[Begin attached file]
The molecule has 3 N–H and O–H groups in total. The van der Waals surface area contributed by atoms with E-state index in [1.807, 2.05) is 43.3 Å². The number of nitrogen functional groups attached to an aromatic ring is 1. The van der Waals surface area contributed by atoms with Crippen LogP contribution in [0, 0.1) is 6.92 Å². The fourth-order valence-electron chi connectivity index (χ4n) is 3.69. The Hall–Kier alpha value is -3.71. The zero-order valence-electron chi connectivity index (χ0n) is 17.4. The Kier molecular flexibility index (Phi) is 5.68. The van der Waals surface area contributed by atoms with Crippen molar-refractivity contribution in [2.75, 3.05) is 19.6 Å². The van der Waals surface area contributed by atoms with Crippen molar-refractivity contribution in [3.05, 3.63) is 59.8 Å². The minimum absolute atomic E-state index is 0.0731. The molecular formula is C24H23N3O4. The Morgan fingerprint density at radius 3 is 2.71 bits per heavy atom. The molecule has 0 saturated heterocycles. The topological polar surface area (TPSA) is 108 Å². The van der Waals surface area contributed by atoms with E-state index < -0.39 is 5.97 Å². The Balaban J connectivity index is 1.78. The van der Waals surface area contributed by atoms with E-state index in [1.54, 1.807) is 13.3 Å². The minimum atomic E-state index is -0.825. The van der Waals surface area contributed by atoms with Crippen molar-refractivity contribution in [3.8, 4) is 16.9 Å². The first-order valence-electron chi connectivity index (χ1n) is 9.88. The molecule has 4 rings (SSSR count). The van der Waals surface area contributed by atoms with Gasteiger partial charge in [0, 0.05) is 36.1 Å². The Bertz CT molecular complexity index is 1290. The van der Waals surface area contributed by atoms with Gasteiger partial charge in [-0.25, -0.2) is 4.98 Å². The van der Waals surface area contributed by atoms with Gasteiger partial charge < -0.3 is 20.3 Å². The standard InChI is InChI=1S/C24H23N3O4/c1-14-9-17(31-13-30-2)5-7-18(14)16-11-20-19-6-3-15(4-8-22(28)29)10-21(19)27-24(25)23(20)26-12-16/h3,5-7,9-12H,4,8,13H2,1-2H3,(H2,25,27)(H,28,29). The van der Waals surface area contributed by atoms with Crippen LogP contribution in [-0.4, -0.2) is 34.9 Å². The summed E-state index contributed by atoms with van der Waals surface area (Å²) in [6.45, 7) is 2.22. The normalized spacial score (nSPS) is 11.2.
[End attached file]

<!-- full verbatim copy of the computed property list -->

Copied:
The molecule has 3 N–H and O–H groups in total. The van der Waals surface area contributed by atoms with E-state index in [1.807, 2.05) is 43.3 Å². The number of nitrogen functional groups attached to an aromatic ring is 1. The van der Waals surface area contributed by atoms with Crippen LogP contribution in [0, 0.1) is 6.92 Å². The fourth-order valence-electron chi connectivity index (χ4n) is 3.69. The Hall–Kier alpha value is -3.71. The zero-order valence-electron chi connectivity index (χ0n) is 17.4. The Kier molecular flexibility index (Phi) is 5.68. The van der Waals surface area contributed by atoms with Crippen molar-refractivity contribution in [2.75, 3.05) is 19.6 Å². The van der Waals surface area contributed by atoms with Crippen molar-refractivity contribution in [3.05, 3.63) is 59.8 Å². The minimum absolute atomic E-state index is 0.0731. The molecular formula is C24H23N3O4. The Morgan fingerprint density at radius 3 is 2.71 bits per heavy atom. The molecule has 0 saturated heterocycles. The topological polar surface area (TPSA) is 108 Å². The van der Waals surface area contributed by atoms with E-state index < -0.39 is 5.97 Å². The Balaban J connectivity index is 1.78. The van der Waals surface area contributed by atoms with E-state index in [1.54, 1.807) is 13.3 Å². The minimum atomic E-state index is -0.825. The van der Waals surface area contributed by atoms with Crippen molar-refractivity contribution in [3.8, 4) is 16.9 Å². The first-order valence-electron chi connectivity index (χ1n) is 9.88. The molecule has 4 rings (SSSR count). The van der Waals surface area contributed by atoms with Gasteiger partial charge in [0, 0.05) is 36.1 Å². The Bertz CT molecular complexity index is 1290. The van der Waals surface area contributed by atoms with Gasteiger partial charge in [-0.25, -0.2) is 4.98 Å². The van der Waals surface area contributed by atoms with Gasteiger partial charge < -0.3 is 20.3 Å². The standard InChI is InChI=1S/C24H23N3O4/c1-14-9-17(31-13-30-2)5-7-18(14)16-11-20-19-6-3-15(4-8-22(28)29)10-21(19)27-24(25)23(20)26-12-16/h3,5-7,9-12H,4,8,13H2,1-2H3,(H2,25,27)(H,28,29). The van der Waals surface area contributed by atoms with Crippen LogP contribution in [-0.4, -0.2) is 34.9 Å². The summed E-state index contributed by atoms with van der Waals surface area (Å²) in [6.45, 7) is 2.22. The normalized spacial score (nSPS) is 11.2.